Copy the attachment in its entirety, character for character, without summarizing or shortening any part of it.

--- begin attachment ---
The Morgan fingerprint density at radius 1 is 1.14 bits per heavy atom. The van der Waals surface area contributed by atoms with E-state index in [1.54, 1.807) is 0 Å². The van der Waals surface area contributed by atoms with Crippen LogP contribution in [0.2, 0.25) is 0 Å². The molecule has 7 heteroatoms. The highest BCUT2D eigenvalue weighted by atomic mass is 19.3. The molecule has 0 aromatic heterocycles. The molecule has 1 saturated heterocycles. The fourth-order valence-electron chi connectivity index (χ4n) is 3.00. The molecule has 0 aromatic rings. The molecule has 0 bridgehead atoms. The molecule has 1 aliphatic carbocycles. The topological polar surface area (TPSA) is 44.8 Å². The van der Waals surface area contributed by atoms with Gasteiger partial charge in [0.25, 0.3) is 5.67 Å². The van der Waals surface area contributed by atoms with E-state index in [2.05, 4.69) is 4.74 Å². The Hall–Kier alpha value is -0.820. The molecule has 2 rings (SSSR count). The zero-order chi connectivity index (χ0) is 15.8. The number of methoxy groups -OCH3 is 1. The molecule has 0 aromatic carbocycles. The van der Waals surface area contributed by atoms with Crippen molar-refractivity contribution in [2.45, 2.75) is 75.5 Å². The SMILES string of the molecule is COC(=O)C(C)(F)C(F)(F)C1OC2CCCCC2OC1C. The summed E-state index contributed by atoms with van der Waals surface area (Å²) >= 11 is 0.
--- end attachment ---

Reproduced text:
The Morgan fingerprint density at radius 1 is 1.14 bits per heavy atom. The van der Waals surface area contributed by atoms with E-state index in [1.54, 1.807) is 0 Å². The van der Waals surface area contributed by atoms with Crippen LogP contribution in [0.2, 0.25) is 0 Å². The molecule has 7 heteroatoms. The highest BCUT2D eigenvalue weighted by atomic mass is 19.3. The molecule has 0 aromatic heterocycles. The molecule has 1 saturated heterocycles. The fourth-order valence-electron chi connectivity index (χ4n) is 3.00. The molecule has 0 aromatic rings. The molecule has 0 bridgehead atoms. The molecule has 1 aliphatic carbocycles. The topological polar surface area (TPSA) is 44.8 Å². The van der Waals surface area contributed by atoms with Gasteiger partial charge in [0.25, 0.3) is 5.67 Å². The van der Waals surface area contributed by atoms with E-state index in [2.05, 4.69) is 4.74 Å². The Hall–Kier alpha value is -0.820. The molecule has 2 rings (SSSR count). The zero-order chi connectivity index (χ0) is 15.8. The number of methoxy groups -OCH3 is 1. The molecule has 0 aromatic carbocycles. The van der Waals surface area contributed by atoms with Crippen molar-refractivity contribution in [2.45, 2.75) is 75.5 Å². The SMILES string of the molecule is COC(=O)C(C)(F)C(F)(F)C1OC2CCCCC2OC1C. The summed E-state index contributed by atoms with van der Waals surface area (Å²) >= 11 is 0.